Those of you who might be thinking of getting cheap broadcast services, better make sure that it comes from legal channels! The Malaysian Communications and Multimedia Commission (MCMC) has announced that they are in pursuit of the increasing amount of unauthorised satellite dishes in Malaysian households, reported The Star.
MCMC has warned that ownership of these satellite devices is against the law. An MCMC official added that resellers and household owners can be hauled into court for owning and using these illegal telecommunication devices.
This issue gained serious attention when unlicensed Laos satellite known as LaoSat set-top boxes or decoders are becoming more in demand in Malaysia. The LaoSat decoders provide users with connections to over 160 TV channels.
The illegal decoder provides access for sports, movies and news channels to users for only RM400 a year. A source told The Star that LaoSat broadcast service is prevalent in Chinese households because many of the programmes transmitted through the KU-band are in Mandarin.
The satellite is allegedly illicitly imported into the country through the Malaysia-Thai border and the device can be bought effortlessly from local online stores.
The installation service is usually included with the purchase of the satellite decoder but buyers can also hire freelancers who are experienced in installing these devices. These freelancers offer their services through online advertisements as well.
Culprits would be incriminated under the Communications and Multimedia (Technical Standards) Regulations 2000 and under Section 239 of the Communications and Multimedia Act.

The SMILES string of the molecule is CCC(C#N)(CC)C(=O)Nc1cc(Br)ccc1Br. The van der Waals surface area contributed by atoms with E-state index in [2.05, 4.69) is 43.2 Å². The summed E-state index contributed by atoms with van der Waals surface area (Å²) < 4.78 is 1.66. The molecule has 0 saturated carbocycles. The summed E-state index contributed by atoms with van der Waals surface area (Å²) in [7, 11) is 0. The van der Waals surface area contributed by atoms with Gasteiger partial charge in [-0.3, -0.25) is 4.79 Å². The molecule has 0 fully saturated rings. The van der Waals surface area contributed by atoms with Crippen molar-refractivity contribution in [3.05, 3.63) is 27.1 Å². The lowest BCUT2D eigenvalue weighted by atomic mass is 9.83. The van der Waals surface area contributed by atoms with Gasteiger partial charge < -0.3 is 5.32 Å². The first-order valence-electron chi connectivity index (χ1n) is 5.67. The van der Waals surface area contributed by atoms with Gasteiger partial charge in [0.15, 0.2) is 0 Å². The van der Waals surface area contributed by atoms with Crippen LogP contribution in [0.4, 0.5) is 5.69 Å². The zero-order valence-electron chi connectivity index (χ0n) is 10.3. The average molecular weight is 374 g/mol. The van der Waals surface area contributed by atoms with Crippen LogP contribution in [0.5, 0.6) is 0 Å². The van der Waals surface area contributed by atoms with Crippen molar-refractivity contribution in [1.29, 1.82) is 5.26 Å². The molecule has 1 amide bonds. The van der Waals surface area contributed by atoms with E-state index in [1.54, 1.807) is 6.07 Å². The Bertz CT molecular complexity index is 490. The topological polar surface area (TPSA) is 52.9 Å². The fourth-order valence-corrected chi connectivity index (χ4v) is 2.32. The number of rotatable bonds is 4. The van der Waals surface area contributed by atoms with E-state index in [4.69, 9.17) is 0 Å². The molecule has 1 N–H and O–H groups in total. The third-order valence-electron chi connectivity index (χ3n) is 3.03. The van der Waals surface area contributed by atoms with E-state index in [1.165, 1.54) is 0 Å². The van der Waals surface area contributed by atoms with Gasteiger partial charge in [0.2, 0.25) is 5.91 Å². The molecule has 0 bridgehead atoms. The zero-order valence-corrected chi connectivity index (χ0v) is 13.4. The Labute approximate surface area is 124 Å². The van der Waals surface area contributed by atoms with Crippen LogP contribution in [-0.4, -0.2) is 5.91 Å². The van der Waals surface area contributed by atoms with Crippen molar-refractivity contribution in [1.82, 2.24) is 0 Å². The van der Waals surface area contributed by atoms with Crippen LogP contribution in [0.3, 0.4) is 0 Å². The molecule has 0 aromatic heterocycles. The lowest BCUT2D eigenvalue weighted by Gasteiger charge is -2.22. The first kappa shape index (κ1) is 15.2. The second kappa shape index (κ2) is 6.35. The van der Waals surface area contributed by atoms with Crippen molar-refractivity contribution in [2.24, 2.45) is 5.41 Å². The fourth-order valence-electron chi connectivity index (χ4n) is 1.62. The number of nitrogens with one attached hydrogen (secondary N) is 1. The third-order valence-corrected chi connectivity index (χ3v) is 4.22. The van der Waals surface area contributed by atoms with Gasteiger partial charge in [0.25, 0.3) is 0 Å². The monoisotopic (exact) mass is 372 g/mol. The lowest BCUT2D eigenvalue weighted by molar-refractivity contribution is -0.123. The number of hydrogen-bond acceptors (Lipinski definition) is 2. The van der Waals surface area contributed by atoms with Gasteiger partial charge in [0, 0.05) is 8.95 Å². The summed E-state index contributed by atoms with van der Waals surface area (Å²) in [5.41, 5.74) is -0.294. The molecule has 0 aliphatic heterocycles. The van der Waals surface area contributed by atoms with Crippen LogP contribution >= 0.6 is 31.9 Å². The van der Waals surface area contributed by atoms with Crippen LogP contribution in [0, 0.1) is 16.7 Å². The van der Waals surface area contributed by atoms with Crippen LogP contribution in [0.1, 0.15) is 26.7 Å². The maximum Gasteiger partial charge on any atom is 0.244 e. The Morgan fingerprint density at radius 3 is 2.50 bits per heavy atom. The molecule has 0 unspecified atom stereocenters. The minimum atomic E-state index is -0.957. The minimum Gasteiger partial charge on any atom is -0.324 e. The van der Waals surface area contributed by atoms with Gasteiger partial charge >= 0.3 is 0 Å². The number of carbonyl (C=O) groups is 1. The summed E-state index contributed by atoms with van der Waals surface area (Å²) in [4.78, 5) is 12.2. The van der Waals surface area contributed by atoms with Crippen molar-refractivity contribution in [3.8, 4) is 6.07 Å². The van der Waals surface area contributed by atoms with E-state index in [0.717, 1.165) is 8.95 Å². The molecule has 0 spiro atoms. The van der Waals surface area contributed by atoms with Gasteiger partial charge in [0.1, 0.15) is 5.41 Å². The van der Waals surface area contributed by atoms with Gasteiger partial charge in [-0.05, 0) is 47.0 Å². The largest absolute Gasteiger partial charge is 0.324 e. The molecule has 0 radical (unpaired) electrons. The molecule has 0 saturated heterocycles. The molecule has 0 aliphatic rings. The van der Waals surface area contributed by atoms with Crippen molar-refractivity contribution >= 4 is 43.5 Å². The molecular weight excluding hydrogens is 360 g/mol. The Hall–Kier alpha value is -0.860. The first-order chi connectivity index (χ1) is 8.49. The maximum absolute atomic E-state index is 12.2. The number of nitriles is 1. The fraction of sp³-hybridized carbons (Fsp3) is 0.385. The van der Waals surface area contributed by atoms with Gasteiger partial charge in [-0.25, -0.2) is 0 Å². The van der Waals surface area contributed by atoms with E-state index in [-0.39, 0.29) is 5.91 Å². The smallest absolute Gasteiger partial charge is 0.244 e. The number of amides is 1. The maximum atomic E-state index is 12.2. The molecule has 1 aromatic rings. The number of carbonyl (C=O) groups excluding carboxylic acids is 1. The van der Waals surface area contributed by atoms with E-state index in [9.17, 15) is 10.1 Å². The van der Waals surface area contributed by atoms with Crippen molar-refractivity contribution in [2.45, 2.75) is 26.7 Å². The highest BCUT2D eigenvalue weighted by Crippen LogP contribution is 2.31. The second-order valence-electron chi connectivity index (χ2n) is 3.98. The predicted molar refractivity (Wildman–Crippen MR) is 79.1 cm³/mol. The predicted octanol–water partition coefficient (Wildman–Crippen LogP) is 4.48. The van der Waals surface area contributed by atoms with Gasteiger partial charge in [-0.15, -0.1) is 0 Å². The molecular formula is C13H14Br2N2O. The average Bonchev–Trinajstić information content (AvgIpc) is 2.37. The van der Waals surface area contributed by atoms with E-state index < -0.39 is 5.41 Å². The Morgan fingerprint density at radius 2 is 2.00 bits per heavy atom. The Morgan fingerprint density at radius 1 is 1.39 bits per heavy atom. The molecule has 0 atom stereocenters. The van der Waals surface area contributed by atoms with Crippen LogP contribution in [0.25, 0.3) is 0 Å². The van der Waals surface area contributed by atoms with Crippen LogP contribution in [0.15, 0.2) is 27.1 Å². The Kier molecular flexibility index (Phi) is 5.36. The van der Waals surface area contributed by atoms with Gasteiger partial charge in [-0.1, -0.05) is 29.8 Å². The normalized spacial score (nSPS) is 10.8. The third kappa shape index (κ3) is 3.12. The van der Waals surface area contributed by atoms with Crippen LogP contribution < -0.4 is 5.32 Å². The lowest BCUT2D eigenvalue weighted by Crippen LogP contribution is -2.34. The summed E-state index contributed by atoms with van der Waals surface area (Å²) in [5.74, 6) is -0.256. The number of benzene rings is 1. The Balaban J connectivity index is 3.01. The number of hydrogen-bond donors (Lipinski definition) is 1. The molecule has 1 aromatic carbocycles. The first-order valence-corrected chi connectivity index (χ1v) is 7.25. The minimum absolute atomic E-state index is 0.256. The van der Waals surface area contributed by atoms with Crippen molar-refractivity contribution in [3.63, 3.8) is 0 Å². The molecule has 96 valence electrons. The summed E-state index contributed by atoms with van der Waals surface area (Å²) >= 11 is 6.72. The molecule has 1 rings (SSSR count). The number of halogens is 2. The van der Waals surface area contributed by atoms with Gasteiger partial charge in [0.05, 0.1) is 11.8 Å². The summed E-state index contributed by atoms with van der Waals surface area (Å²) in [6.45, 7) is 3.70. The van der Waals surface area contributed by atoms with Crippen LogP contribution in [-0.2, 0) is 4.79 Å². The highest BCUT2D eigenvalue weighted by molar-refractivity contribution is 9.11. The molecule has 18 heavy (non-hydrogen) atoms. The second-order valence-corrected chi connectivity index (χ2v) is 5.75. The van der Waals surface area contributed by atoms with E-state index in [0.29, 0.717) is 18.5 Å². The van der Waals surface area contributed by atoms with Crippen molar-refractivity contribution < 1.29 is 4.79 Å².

If the accused is found guilty, they can be fined a maximum amount of RM100,000, as much as two years of jail time or both.
The suspect could also be convicted under the Customs Act for acquiring the telecommunication device illicitly. Suspects can also face fines of 10 and 20 times the rate of the device and could be imprisoned up to three years if they are captured red-handed with the equipment.
MCMC encourages those who know important info about the trade of the illegal decoders to notify the authorities and stop this practice.
A spokesperson from Astro Malaysia Holdings Bhd revealed that they are aware their satellite dishes are being used by shady installers for LaoSat.
The Astro spokesperson added that they are teaming up with MCMC to investigate the issue and focusing on getting subscribers who ended their service to return the devices.
However, it can be rather challenging to identify the use of LaoSat because it is hidden by local satellite dishes. Only those who are experienced will know that someone has illegal decoders by the direction the satellite is facing in order to obtain the transmission.
The installers providing their services charge customers as low as RM150 for the installation while another RM 250 is charged for the set-top box.
An anonymous LaoSat seller told The Star that in a week, he installs between six to eight decoders.
The seller said that if there is a local satellite dish already accessible, all they have to do is move the direction of the dish and the whole thing takes about 15 minutes. It is quite simple and fast to get the LaoSat transmission, but it relies on the time and weather of the day.
LaoSat services are mainly used by Chinese families and football enthusiasts. There is an abundance of Chinese shows, which involves live sports too. English channels and European football events, including news and various Chinese dramas are also among the channels offered.
The source told The Star that the unauthorised LaoSat decoder was brought to our country prior to the World Cup last year.
The LaoSat satellite service is operated by Lao Asia Pacific satellite Company Limited and it is made available in the whole of South East Asia, Indo-China peninsula, China and even India, Pakistan and some areas of Afghanistan. The satellite signals are transmitted from Vientiane, Laos.
The cheap service is not worth the jail time, folks, so please don’t be involved in illegal activities!
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